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Stone

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It's difficult to flush out solid (and even those in solution) salts in a very open medium because the water does not stay in place long enough to dissolve them. Remember that in the wild they are subject to mild to intense rainfall for days at a time. That's why the best way to water is with a sprinkler system that runs at least a couple of hours every now and then. That seems to give the best growth response. Of course most of us can't do that so the next best thing is to flush with plain water with 2 or more times the volume of the pot at least 3 times with perhaps 15 minutes between each go. This is to bring accumulated salts back down to a benign concentration. I do this maybe once/month but in between that I feed at every second watering with about 1/4 to 1/2 strength (0.25 to 0.5 grams/litre) and and also use a small amount of IBDU - which is a slow release urea - for a constant background of N.
I don't think we can get the same results as the growth of wild plants by using the concentrations of NPK measured in those natural systems for some reason. Also important to keep in mind that anions are the first to be removed from the pot by water (usually along with Ca.)
They are mainly - sulphate, phosphate, nitrate and molybdate, (and boron too) so they must be continuously replaced somehow. S is very easily flushed. I use 1- 3mm gypsum, which lasts for months for that and with the added benefit of extra Ca.
 

gego

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It will be interesting to see how that affects bloom. Hadley Cash says to promote bloom in Paphs:
“Mid-Sept/mid-Oct shift to bloom booster type (low nitrogen). Or, ⅓ strength normal fertilizer for 2-2.5 months then use summer fertilizer at 1/2 teas/gal.”
The idea is if you are pushing growth with nitrogen you are less like to get bloom.
I'm not sure if having a lot of nitrogen available makes the plant take up more of it. For me adequate light is a must.
 
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At an orchid show in February a vendor told me to always soak my orchids before fertilizing lest I risk root tip burn. My weekly watering routine now consists of allowing my plants to soak in water for awhile while I get other tasks done (usually water changes for my fish tanks, since I’m already working with water) and then fertilizing, allowing the fertilizer water to run through the pot. They all get monthly flushes as well.

However, as I’ve had a lot of time home lately my collection has grown and I’m looking for ways to make watering more efficient. Now I’m wondering, can I save myself a step and just soak in fertilizer water, while still doing the monthly flushes?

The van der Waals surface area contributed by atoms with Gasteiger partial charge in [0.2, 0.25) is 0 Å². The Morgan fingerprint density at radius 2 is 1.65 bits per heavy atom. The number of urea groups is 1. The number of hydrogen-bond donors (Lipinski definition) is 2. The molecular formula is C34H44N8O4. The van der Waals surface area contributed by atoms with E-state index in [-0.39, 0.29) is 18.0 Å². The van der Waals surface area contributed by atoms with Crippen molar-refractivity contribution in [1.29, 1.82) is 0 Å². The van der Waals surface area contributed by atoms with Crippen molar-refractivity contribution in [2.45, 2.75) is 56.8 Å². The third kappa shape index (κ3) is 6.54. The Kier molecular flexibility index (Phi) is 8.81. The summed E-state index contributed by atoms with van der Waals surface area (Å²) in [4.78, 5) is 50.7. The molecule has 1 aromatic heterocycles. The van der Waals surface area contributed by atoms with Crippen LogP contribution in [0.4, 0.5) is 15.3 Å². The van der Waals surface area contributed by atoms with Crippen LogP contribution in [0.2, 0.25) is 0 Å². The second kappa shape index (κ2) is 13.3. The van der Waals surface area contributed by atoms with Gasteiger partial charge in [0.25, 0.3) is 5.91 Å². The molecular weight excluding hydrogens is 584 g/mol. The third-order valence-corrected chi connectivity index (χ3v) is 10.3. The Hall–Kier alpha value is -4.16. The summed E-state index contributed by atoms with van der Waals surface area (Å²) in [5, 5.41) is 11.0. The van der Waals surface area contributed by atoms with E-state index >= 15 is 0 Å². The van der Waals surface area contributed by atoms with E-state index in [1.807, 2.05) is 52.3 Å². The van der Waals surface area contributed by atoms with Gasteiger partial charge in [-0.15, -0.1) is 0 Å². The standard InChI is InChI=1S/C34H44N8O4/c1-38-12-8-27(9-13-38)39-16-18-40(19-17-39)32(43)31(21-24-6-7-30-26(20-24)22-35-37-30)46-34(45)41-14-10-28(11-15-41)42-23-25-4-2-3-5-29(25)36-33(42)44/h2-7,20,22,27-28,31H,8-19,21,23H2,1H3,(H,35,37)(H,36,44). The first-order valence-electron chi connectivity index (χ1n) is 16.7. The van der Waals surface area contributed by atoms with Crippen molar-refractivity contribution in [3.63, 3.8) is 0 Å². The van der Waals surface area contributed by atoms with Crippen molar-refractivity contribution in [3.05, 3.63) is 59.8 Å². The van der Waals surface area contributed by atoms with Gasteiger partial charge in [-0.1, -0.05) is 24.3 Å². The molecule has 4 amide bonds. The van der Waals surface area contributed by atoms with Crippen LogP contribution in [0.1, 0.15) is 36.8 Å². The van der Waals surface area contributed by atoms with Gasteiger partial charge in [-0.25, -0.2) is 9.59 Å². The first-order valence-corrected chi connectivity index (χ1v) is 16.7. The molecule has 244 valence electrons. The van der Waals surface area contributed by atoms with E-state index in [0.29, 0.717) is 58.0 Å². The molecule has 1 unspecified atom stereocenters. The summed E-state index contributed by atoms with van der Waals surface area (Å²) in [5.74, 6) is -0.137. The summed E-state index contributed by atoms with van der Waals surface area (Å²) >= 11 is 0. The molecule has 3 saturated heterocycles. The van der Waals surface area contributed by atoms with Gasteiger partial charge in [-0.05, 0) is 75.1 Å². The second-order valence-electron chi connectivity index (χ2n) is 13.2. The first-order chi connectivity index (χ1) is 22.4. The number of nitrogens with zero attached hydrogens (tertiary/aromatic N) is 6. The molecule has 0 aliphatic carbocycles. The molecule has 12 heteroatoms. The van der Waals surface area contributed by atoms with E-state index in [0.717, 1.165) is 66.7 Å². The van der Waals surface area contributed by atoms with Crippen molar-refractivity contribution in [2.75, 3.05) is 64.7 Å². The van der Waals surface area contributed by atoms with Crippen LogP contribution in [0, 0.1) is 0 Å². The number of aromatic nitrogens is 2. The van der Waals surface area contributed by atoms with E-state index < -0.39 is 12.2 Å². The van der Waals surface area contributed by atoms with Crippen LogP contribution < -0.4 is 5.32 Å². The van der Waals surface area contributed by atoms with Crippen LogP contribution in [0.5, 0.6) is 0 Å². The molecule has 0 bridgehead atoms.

Dustin from the herebutnot.com blog and YouTube channel grows incredible plants indoors with about 20 to 30 percent humidity. He soaks with fertilizer first (say water + fertilizer is around 600ppm) and then rinses with tap water (say over 200ppm).

He stated that if he didn't rinse the PH will go up progressively over time. Whether this was measured by him or not I'm not sure, but I have never seen better indoor grown plants.

With all due respect though I suspect @Ray could give him a run for his money but Ray's pics of his orchids are hard to come by in my experience. Without a doubt I have had the best success implementing their techniques though they say opposing things 😆.
 

Ray

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I wouldn’t say they were opposing, just different. As far as I can tell, there is nothing - absolutely nothing - that is “black or white” in orchid growing, just a whole lot of “grey”.

There is a phrase stated to me by the formulator of the MSU fertilizers that fits very well: “We tried it, and it worked”.

My recommendations tend to be based, to a major degree, on what the plants see in nature. In the case of feeding, they get a minuscule amount of nutrients at the very first instance rainfall begins, not a soak in it.

Yeah, you’re right. You don’t see a lot of photos of my plants around. There are a few reasons for that, first and foremost is that I grow them for my own satisfaction, not to garner “oohs and aahs”. I have never shown a plant to get an award, either. I do have lots of photos of my flowers - well over 1000 of them - and at one time they were in an online gallery for view, but when I changed the platform of my website, I decided to not bother reconstructing it, keeping the website informative, rather than a showcase of pretty pictures. I find it a great deal more satisfying to have folks thank me for my contributions to understanding orchid culture than for my pretty pictures. Besides, if you want pretty flowers, look at what they post.
 

Ray

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By the way, Dustin's comment on the pH rising over time is likely due to the overall alkalinity of the water. You can adjust the pH all you want, but if the alkalinity (i.e., resistance to pH change upon addition of an acid) is high, the pH of the rhizosphere will gradually increase, ultimately leading to toxicity.
 
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